Let us think again of the sources of the river, to those waters that symbolize life. The sources of this country, and the course undertaken by the South Sudanese people on 9 July 2011, call to mind another word: Republic. Yet what does it mean to be a Republic, a res publica? It means seeing yourselves as truly “public”, “of the people”; it is to declare that the state belongs to everyone; and consequently those entrusted with greater responsibilities, presiding over and governing it, have the duty to place themselves at the service of the common good. That is the purpose of power: to serve the community. Yet there is always a temptation to use power for our own advantage. So it is not enough simply to be called a Republic; it is necessary to be one, starting with the primary goods. The abundant resources with which God has blessed this land should not be restricted to a few, but recognized as the legacy of all, and plans for economic recovery should coincide with proposals for an equitable distribution of wealth.
The growth of a sound democracy is essential to the life of a Republic. It preserves the healthy distinction of powers in such a way that, for example, those who administer justice can do so without interference from those who legislate or govern. In addition, democracy presupposes respect for human rights, upheld by law and the application of law, particularly the right to the freedom of self-expression. It should be kept in mind that there is no peace without justice (cf. SAINT JOHN PAUL II, Message for the Celebration of the World Day of Peace, 1 January 2002), but also that there is no justice without freedom. Every citizen, therefore, should be enabled to make the most of the unique and unrepeatable gift of his or her life, and be provided with suitable means of doing so. In the words of Pope John XXIII: “Every human being has the right to life, to bodily integrity and to the means necessary for the proper development of life” (Pacem in Terris, 11).
The Nile, leaving its sources, and passing through some uneven terrain that creates waterfalls and rapids, enters the South Sudanese plain and, near Juba, becomes navigable, before entering more boggy areas. In a similar way, I trust that the Republic’s path to peace will not proceed unevenly, but, starting from this capital, will take a course that can be navigated and not be bogged down by inertia. Dear friends, it is time to move from words to deeds. It is time to turn the page: it is the time for commitment to an urgent and much-needed transformation. The process of peace and reconciliation requires a new start. May an understanding be reached and progress be made in moving forward with the Peace Accord and the Road Map! In a world scarred by divisions and conflict, this country is hosting an ecumenical pilgrimage of peace, which is something rare; it represents a change of direction, an opportunity for South Sudan to resume sailing in calm waters, taking up dialogue, without duplicity and opportunism. May it be for everyone an occasion to revive hope, not only for the government, but for everyone. Let each citizen understand that the time has come to stop being carried along by the tainted waters of hatred, tribalism, regionalism and ethnic differences. Brothers and sisters, it is time to sail together towards the future! Together. We must not forget this word: together.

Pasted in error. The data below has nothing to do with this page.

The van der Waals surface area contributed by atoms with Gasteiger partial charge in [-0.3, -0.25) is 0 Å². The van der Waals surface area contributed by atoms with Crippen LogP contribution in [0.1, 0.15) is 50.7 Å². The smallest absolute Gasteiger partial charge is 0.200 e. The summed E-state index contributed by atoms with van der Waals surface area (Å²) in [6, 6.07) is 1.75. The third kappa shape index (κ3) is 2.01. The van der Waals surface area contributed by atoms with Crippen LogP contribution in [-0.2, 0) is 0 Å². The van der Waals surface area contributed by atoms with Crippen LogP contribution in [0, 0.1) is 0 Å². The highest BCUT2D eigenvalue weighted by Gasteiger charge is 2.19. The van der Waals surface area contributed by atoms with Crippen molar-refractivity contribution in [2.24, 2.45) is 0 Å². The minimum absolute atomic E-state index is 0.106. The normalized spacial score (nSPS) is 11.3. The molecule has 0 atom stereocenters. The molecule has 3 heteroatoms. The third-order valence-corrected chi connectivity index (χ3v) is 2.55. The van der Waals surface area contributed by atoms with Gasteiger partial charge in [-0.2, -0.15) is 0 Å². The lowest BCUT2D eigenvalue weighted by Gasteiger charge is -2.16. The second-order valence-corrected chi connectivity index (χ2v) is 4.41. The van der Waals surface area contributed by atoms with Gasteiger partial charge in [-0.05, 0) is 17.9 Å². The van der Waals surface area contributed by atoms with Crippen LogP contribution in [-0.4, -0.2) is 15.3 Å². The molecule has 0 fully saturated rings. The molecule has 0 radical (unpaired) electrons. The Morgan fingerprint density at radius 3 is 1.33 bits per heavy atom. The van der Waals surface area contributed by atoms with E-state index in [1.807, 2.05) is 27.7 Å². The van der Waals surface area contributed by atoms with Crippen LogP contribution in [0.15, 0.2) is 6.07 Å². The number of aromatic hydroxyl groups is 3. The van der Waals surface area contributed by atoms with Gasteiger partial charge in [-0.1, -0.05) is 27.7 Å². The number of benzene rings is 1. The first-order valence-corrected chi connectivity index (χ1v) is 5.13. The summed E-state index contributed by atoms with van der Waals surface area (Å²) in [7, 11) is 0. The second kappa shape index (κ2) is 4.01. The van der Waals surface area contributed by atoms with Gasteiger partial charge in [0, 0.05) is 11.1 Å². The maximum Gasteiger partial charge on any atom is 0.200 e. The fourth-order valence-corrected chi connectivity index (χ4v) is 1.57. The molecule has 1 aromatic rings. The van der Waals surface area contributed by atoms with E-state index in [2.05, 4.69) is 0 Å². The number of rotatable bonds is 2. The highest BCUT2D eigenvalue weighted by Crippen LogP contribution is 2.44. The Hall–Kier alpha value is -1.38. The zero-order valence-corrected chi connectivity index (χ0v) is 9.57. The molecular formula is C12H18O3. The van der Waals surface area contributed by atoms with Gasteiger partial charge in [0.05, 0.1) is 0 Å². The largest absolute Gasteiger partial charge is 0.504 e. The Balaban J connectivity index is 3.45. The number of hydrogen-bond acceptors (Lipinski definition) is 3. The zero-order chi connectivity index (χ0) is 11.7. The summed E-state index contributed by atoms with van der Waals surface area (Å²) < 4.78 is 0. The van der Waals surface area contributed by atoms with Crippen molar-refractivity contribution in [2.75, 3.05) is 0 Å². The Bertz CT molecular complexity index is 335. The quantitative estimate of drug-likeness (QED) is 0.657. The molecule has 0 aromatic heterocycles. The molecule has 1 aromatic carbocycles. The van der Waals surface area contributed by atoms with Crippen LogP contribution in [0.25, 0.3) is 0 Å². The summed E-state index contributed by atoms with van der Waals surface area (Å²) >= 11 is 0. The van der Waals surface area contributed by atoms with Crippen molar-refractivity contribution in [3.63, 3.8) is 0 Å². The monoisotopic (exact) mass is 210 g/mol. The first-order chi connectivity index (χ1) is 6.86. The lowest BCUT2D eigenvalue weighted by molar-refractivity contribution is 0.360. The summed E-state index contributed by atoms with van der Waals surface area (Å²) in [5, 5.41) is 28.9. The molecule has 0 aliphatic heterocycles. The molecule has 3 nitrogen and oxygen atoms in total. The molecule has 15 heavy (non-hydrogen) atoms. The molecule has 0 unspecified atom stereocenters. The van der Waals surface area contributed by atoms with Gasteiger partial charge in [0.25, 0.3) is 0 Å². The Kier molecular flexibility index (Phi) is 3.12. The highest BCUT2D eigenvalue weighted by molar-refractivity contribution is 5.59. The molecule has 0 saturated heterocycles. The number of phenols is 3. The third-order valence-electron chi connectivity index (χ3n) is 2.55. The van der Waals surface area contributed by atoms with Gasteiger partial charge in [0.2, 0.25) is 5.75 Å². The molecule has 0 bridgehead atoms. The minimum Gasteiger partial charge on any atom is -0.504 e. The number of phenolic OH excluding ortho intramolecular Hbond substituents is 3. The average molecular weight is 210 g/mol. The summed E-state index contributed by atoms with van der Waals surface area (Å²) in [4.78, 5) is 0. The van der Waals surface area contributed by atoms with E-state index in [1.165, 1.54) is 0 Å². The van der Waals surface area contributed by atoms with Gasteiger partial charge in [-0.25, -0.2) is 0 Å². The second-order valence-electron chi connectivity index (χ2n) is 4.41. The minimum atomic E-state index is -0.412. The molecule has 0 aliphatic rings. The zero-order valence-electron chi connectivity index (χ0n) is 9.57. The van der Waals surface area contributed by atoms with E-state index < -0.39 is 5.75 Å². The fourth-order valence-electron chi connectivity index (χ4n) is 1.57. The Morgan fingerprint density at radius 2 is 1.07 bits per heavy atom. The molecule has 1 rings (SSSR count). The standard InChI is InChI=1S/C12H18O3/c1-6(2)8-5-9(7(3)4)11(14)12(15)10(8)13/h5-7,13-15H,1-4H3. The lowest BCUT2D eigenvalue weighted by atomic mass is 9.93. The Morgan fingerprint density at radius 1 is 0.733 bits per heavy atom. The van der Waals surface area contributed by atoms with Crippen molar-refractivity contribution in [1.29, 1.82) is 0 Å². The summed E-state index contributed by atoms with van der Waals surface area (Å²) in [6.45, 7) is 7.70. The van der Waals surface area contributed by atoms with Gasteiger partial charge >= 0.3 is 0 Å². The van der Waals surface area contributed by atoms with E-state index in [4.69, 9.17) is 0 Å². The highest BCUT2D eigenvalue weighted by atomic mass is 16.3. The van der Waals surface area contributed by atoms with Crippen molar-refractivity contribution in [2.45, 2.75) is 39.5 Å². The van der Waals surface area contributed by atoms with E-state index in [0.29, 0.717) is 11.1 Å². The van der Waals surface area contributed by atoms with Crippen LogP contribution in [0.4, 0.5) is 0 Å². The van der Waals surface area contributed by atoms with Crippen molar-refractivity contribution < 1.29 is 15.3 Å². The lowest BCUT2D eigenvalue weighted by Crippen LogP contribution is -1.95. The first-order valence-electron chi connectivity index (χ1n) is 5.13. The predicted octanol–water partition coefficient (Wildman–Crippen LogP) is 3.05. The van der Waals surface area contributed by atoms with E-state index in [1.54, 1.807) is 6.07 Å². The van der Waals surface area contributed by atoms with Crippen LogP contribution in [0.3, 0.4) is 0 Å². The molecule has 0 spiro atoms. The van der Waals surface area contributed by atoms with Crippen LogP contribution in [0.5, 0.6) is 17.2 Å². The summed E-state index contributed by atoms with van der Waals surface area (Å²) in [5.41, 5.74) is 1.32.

The course of the great river can also suggest a way to move forward. Along its way, the Nile joins another river at Lake No, forming the so-called White Nile. It’s transparently clear waters, then, arise from an encounter. Dear brothers and sisters, this is the path to take: to respect one another, to get to know one another and to engage in dialogue. Behind every form of violence, there is anger and resentment, and behind every form of anger and resentment, there is the unhealed memory of wounds, humiliations and wrongs. It follows that the only way to break free of these is through encounter, the culture of encounter: by accepting others as our brothers and sisters and making room for them, even if it means taking a step backwards. This attitude, which is essential for any peace process, is also indispensable for the cohesive development of society. In the passage from the barbarity of confrontation to a culture of vital encounter, young people have a decisive role to play. Consequently, they should be provided with open spaces of encounter for meeting and discussion. May they fearlessly take hold of the future which is theirs! Then too, women, mothers who know how life is generated and safeguarded, need to be increasingly involved in political life and decision-making processes. Women need to be respected, for anyone who commits an act of violence towards a woman commits it towards God, who took flesh from a woman.